Andy wants to show me something. He grabs my elbow and pulls me into the aisle of chill-cabinets. 'There, look at that,' he says excitedly, pointing at a cardboard carton of packets of fresh pasta. 'That's what I mean by innovation. Instead of a colleague taking ages filling the shelf with individual packs, he or she just takes the box out, rips it open and puts it there. It means they've got more time to fill other shelves, so their efficiency is increased. Oh, before you ask, when it's empty, the carton is sent off to our recycling centre.'
We're in the Asda store next to Clapham Junction in south London. It's the middle of the afternoon and the place is teeming. Andy Bond, the CEO, introduces me to Andrew, the manager (everyone wears badges saying 'Always Happy to Help' with their first names - surnames don't count in Asda). Andrew is extremely proud of the fact that sales at this branch are up 30% year on year. Footfall has also increased 8%. Nationally, Asda is now the number two in groceries by market share, and has just beaten Primark to become the UK's second-favourite clothing store by volume of sales, thanks to a sterling performance from its George label. Its financial performance is more opaque, as parent company Wal-Mart does not reveal the numbers for its international subsidiaries.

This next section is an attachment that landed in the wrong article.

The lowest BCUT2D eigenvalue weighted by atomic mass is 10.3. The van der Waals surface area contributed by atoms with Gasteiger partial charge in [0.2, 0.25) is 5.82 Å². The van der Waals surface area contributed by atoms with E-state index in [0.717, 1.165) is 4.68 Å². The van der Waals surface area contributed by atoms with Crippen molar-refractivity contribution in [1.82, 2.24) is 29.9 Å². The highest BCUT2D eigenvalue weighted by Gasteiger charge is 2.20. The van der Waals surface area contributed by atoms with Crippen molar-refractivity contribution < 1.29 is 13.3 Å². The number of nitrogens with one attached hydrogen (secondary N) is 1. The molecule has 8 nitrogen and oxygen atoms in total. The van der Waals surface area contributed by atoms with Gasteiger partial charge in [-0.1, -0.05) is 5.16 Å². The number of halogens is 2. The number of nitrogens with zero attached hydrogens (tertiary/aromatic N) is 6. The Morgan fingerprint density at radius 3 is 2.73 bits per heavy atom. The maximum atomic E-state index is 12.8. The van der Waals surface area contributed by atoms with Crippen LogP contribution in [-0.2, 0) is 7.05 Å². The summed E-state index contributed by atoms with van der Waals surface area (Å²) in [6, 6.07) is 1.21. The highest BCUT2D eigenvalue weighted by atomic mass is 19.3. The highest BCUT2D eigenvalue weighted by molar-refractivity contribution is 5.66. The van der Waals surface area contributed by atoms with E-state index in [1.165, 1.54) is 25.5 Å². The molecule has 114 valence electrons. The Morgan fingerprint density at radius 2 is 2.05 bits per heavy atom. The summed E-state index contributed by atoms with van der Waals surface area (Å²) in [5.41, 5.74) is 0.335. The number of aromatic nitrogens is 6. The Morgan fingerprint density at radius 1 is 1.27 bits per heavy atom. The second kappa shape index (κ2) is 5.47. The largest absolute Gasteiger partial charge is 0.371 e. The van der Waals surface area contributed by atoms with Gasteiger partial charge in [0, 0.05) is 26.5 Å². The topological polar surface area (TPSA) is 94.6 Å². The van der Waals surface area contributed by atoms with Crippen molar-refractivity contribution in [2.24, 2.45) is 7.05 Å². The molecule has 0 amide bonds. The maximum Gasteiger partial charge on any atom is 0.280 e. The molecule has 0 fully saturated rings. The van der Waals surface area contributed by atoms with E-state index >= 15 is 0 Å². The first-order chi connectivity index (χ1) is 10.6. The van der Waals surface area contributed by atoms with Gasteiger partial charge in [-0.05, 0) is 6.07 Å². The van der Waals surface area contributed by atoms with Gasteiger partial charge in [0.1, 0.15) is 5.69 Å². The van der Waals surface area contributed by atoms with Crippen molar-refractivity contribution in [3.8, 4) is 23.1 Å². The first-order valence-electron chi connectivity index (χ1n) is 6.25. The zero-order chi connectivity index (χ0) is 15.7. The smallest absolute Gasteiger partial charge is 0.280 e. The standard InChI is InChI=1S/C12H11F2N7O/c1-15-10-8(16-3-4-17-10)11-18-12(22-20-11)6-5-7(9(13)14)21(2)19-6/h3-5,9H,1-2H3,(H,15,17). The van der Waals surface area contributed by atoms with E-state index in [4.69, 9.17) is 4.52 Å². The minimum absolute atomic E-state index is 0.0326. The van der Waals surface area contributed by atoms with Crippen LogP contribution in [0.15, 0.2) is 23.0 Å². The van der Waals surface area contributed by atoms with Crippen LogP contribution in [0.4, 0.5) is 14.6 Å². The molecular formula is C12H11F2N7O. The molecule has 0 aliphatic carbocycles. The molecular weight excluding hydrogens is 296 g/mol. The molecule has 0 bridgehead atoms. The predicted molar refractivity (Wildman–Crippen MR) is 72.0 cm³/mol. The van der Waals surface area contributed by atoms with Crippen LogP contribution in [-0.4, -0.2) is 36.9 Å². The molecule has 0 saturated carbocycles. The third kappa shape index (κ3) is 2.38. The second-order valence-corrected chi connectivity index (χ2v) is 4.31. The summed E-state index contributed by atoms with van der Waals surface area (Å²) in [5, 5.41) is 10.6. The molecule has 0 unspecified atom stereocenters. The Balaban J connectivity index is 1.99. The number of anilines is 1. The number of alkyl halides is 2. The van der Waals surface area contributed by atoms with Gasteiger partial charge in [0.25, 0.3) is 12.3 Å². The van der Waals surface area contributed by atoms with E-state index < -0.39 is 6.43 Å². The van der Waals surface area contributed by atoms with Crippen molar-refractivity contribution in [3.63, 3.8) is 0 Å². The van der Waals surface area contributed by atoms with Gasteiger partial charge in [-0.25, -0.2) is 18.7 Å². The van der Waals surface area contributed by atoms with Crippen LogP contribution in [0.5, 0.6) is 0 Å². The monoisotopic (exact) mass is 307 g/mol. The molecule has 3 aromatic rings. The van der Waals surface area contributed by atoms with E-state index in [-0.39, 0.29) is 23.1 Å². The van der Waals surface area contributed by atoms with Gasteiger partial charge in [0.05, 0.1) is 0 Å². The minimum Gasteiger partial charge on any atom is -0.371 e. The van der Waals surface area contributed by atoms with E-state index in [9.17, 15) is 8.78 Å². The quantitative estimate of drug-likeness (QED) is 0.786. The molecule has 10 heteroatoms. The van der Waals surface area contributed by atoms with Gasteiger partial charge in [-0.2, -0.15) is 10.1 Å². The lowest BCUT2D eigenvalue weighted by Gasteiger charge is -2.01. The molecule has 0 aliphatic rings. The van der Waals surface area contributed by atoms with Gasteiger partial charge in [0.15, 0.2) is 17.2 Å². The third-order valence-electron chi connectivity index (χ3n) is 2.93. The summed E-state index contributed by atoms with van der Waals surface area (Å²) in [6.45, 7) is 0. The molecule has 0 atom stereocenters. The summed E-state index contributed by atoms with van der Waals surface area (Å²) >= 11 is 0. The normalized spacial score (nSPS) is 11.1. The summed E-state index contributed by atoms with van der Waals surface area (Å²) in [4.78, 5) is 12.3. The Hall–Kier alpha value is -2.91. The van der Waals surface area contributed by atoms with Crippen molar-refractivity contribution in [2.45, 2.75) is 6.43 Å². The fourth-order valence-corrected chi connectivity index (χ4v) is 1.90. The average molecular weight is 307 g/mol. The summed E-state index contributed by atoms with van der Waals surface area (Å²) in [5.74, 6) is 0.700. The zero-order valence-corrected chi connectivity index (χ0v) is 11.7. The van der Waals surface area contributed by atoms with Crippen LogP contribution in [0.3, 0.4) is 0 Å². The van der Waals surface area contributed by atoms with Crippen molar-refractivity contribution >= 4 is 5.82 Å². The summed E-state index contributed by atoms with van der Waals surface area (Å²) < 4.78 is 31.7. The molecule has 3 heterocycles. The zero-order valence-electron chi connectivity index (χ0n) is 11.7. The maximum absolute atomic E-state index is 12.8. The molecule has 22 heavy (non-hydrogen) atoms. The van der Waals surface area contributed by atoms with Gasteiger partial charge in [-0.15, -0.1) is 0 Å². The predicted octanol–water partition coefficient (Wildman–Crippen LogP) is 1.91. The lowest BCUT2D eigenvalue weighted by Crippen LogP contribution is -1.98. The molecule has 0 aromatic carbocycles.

Andrew, a Northerner, used to work at Tesco. 'I was a manager. I had a list of things to do every day - I didn't have the chance to be entrepreneurial. Here, I've been allowed to focus on my shop. I'm focused on a plan for getting product onto shelves, providing excellent service for customers and communicating and motivating colleagues. At Tesco, people just came in to get their wages. Here, there's no hierarchy. Everyone is closer to everybody else.'